Monday, May 13, 2013

Communication Hacks [Lucy Freedman]

Much as we may love what we are working on, our effectiveness depends on how well we communicate about it.

This is the first in a series about ten “syntax errors” and hacks that will fix them. The errors are based on the understanding that human communication has a syntax, or structure, which determines the quality of the outcomes. SYNTAX is a system that can be used to debug interpersonal communication.

Each short blurb in this series includes something specific you can do to cut through the chaos whenever you encounter that particular Syntax Error.

Ten Syntax Errors

Error No. 1 No Clear Goal
Most of us are used to thinking about goals for projects, career plans, business ventures, or athletic achievements. We know that all of these activities benefit from having well-defined goals and timelines, even if we change them as we go. While we plan out our route for our next vacation trip or academic degree, we are less likely to think about our goals in the short term.

Case in point: when did you last stop and think through the desired results of a conversation you were getting ready to have? The majority of people come to conversations with their intended outcomes only partially formed. Very often the impulse that starts the conversation takes us to less-than-optimal destinations.

Day-to-day casual conversations probably don’t call for a lot of goal-setting ahead of time. It’s those conversations about which you may be a little uncomfortable that would benefit from a few moments of focused intention. These are the conversations most likely to go south, just as you thought they would, unless you get really clear on your outcome.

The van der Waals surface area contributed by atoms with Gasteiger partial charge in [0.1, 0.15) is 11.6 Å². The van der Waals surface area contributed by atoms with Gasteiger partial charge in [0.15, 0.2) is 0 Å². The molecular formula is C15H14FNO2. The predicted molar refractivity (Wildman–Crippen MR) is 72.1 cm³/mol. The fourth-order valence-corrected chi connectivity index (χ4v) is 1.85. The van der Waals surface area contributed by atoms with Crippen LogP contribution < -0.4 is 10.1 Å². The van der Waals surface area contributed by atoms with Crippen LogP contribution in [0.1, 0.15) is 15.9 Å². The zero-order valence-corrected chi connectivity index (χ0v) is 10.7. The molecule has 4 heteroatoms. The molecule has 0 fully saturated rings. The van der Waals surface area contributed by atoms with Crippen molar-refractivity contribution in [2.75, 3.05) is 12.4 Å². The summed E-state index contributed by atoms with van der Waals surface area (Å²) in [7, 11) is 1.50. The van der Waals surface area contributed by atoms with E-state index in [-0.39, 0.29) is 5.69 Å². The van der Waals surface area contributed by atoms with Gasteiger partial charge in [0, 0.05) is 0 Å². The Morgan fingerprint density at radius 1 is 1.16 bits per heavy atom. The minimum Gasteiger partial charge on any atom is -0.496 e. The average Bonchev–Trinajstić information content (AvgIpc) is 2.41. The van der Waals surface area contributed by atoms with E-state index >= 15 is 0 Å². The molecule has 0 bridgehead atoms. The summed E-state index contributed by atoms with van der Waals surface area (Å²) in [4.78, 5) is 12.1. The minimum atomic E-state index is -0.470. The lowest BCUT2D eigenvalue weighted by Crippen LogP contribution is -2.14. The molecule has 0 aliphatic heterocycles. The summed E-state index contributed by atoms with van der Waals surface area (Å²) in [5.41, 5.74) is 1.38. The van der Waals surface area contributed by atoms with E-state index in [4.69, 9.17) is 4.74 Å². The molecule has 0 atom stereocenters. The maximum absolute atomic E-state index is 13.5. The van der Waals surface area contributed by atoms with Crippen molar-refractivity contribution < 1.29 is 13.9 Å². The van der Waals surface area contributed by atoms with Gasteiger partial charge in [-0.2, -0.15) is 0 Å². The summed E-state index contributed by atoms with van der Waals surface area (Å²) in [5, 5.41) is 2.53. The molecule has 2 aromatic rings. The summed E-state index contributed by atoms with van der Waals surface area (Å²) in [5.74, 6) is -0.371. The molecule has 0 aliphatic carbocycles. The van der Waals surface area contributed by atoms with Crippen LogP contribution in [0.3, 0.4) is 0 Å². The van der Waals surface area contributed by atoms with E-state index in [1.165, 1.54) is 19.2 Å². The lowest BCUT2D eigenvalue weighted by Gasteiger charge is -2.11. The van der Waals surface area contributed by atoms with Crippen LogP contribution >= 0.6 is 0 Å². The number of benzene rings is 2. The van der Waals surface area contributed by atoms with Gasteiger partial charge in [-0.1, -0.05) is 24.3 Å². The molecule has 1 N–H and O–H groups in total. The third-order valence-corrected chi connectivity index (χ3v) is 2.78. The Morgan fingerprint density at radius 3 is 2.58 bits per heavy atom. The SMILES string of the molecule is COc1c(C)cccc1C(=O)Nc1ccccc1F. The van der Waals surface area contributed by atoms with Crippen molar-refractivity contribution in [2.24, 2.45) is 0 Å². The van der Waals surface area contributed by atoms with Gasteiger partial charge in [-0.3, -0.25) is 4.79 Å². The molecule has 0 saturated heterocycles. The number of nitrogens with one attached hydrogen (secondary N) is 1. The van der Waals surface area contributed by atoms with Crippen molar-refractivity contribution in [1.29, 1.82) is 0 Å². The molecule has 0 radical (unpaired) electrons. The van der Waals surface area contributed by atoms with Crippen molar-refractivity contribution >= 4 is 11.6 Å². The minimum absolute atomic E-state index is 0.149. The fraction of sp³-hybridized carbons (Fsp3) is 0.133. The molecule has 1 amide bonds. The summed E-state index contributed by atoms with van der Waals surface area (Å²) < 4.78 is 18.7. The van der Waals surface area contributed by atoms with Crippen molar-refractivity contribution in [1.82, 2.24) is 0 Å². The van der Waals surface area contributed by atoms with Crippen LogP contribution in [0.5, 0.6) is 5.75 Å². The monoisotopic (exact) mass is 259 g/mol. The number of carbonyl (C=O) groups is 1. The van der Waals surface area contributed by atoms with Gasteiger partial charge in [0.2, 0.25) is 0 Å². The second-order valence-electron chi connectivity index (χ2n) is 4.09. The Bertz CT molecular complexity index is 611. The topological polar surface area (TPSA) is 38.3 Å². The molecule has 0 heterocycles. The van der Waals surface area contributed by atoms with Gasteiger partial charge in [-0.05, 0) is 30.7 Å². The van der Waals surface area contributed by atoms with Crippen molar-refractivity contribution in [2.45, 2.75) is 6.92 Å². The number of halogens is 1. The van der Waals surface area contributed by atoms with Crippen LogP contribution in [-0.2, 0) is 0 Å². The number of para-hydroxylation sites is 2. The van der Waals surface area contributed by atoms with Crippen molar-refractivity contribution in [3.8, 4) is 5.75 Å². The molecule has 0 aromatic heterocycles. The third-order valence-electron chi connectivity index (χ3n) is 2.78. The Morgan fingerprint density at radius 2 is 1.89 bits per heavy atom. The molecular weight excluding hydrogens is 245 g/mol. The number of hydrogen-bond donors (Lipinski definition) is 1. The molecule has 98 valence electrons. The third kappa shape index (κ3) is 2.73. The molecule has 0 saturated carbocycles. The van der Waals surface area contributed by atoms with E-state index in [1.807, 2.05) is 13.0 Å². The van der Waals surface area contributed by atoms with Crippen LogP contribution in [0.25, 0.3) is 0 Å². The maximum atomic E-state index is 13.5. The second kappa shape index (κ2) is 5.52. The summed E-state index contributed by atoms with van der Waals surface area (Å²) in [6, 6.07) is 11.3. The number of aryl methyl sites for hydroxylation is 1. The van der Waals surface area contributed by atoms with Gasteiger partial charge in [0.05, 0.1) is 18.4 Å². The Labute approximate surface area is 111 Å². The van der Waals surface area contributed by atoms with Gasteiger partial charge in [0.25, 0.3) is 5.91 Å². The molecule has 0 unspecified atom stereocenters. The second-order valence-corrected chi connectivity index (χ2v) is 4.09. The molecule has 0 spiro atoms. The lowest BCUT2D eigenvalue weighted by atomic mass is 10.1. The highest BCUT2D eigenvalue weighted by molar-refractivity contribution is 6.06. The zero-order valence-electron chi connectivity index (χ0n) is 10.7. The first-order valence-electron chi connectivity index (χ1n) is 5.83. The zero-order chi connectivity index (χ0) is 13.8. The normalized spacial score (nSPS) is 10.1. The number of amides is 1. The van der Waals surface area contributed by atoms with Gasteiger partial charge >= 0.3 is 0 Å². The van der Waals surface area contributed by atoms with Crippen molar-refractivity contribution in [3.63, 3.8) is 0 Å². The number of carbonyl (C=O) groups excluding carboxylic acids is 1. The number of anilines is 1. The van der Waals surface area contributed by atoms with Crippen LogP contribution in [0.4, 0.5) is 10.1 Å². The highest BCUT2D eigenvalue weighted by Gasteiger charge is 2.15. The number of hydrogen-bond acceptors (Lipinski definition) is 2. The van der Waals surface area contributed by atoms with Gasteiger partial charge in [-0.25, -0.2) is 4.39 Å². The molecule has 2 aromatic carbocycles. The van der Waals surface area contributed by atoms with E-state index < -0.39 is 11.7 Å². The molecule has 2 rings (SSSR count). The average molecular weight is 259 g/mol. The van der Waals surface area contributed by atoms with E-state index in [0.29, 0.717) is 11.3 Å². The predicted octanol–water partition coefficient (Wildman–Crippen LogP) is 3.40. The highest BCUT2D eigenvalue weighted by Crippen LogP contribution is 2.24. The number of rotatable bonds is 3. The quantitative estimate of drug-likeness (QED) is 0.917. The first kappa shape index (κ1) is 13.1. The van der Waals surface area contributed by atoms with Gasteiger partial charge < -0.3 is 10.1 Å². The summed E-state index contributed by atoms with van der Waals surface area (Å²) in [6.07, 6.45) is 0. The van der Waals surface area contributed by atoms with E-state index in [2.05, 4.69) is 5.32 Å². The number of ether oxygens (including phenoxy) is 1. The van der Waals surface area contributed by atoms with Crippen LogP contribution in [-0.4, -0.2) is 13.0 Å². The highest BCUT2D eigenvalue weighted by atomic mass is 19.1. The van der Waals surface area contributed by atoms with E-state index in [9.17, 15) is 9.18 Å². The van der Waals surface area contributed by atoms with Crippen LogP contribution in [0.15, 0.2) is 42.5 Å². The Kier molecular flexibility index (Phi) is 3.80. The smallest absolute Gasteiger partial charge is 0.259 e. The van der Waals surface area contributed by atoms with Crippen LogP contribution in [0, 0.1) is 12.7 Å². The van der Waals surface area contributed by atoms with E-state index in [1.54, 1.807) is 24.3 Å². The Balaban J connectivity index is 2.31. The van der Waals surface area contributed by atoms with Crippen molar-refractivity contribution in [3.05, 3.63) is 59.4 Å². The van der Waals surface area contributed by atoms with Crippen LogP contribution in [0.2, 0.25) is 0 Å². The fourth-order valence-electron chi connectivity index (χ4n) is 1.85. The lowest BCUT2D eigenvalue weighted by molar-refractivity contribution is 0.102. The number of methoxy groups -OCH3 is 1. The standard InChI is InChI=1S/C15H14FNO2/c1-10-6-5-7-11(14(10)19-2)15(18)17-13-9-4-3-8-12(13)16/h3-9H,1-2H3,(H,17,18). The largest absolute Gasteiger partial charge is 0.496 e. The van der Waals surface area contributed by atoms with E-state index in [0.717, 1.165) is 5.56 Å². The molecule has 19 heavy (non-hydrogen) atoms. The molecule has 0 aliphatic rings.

If your answer to the question, “What do you want from this conversation?” is mostly what you don’t want to have happen, you may unwittingly be setting it up. For instance, “I don’t want the other person to be upset about this,” may well set you on a path that will upset them. Take the extra moment to ask yourself, “What do I want instead?” and state the desired result in the positive. “I want him or her to be open to hearing what I have to say.” Just focusing on that intention, rather than what you want to avoid, will change the tone of the conversation and make your desired result more likely.

Clarifying the goal is also a great hack for moving discussions out of the muddle and onto the right track. Before you go around and around one more time in a frustrating meeting, stop the back-and-forth and say, “Let’s see, where are we headed? What do we want to come out of this?” or some variation. Not only will your time be spent more productively, you may become the local hero who keeps the action in forward motion.

There’s more to becoming really skilled at setting in-the-moment communication goals, as well as goals in general. It’s a topic that we emphasize throughout the Syntax Influence Course, where you get to practice this and other valuable techniques.

Correcting Syntax Error #1, No Clear Goal, helps prevent many of the other downstream errors that will be covered as the series continues.
Lucy Freedman is the president of Syntax Communication Modeling Corporation, co-author of Smart Work: The SYNTAX Guide to Influence and developer of the Syntax Influence Course

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